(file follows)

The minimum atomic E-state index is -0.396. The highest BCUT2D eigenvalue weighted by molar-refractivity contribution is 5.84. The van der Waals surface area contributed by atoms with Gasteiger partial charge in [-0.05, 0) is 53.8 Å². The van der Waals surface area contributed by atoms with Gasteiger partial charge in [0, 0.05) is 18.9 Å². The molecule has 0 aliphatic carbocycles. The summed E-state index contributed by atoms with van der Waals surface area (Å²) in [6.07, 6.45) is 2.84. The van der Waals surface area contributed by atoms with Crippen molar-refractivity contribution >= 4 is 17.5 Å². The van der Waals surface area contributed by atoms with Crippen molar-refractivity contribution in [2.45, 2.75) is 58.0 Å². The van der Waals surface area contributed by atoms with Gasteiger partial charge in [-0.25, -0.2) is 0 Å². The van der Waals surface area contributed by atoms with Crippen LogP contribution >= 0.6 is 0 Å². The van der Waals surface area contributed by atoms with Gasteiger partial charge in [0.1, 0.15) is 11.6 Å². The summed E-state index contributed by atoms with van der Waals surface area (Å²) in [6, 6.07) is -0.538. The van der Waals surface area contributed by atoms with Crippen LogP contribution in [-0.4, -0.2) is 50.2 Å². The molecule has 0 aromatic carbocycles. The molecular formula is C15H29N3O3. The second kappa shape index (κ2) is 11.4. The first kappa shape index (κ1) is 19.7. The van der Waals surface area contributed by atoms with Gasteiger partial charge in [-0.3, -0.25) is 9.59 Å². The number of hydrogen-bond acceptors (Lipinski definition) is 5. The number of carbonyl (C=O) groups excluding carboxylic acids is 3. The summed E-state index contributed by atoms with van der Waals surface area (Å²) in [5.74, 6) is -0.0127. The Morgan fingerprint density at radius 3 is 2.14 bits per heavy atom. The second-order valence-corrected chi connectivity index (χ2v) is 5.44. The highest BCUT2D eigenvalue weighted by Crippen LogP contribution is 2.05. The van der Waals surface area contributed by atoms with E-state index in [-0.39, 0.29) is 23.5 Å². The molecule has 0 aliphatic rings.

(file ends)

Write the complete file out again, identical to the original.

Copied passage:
The minimum atomic E-state index is -0.396. The highest BCUT2D eigenvalue weighted by molar-refractivity contribution is 5.84. The van der Waals surface area contributed by atoms with Gasteiger partial charge in [-0.05, 0) is 53.8 Å². The van der Waals surface area contributed by atoms with Gasteiger partial charge in [0, 0.05) is 18.9 Å². The molecule has 0 aliphatic carbocycles. The summed E-state index contributed by atoms with van der Waals surface area (Å²) in [6.07, 6.45) is 2.84. The van der Waals surface area contributed by atoms with Crippen molar-refractivity contribution >= 4 is 17.5 Å². The van der Waals surface area contributed by atoms with Crippen molar-refractivity contribution in [2.45, 2.75) is 58.0 Å². The van der Waals surface area contributed by atoms with Gasteiger partial charge in [-0.25, -0.2) is 0 Å². The van der Waals surface area contributed by atoms with Crippen LogP contribution >= 0.6 is 0 Å². The van der Waals surface area contributed by atoms with Gasteiger partial charge in [0.1, 0.15) is 11.6 Å². The summed E-state index contributed by atoms with van der Waals surface area (Å²) in [6, 6.07) is -0.538. The van der Waals surface area contributed by atoms with Crippen LogP contribution in [-0.4, -0.2) is 50.2 Å². The molecule has 0 aromatic carbocycles. The molecular formula is C15H29N3O3. The second kappa shape index (κ2) is 11.4. The first kappa shape index (κ1) is 19.7. The van der Waals surface area contributed by atoms with Gasteiger partial charge in [-0.3, -0.25) is 9.59 Å². The number of hydrogen-bond acceptors (Lipinski definition) is 5. The number of carbonyl (C=O) groups excluding carboxylic acids is 3. The summed E-state index contributed by atoms with van der Waals surface area (Å²) in [5.74, 6) is -0.0127. The Morgan fingerprint density at radius 3 is 2.14 bits per heavy atom. The second-order valence-corrected chi connectivity index (χ2v) is 5.44. The highest BCUT2D eigenvalue weighted by Crippen LogP contribution is 2.05. The van der Waals surface area contributed by atoms with E-state index in [-0.39, 0.29) is 23.5 Å². The molecule has 0 aliphatic rings.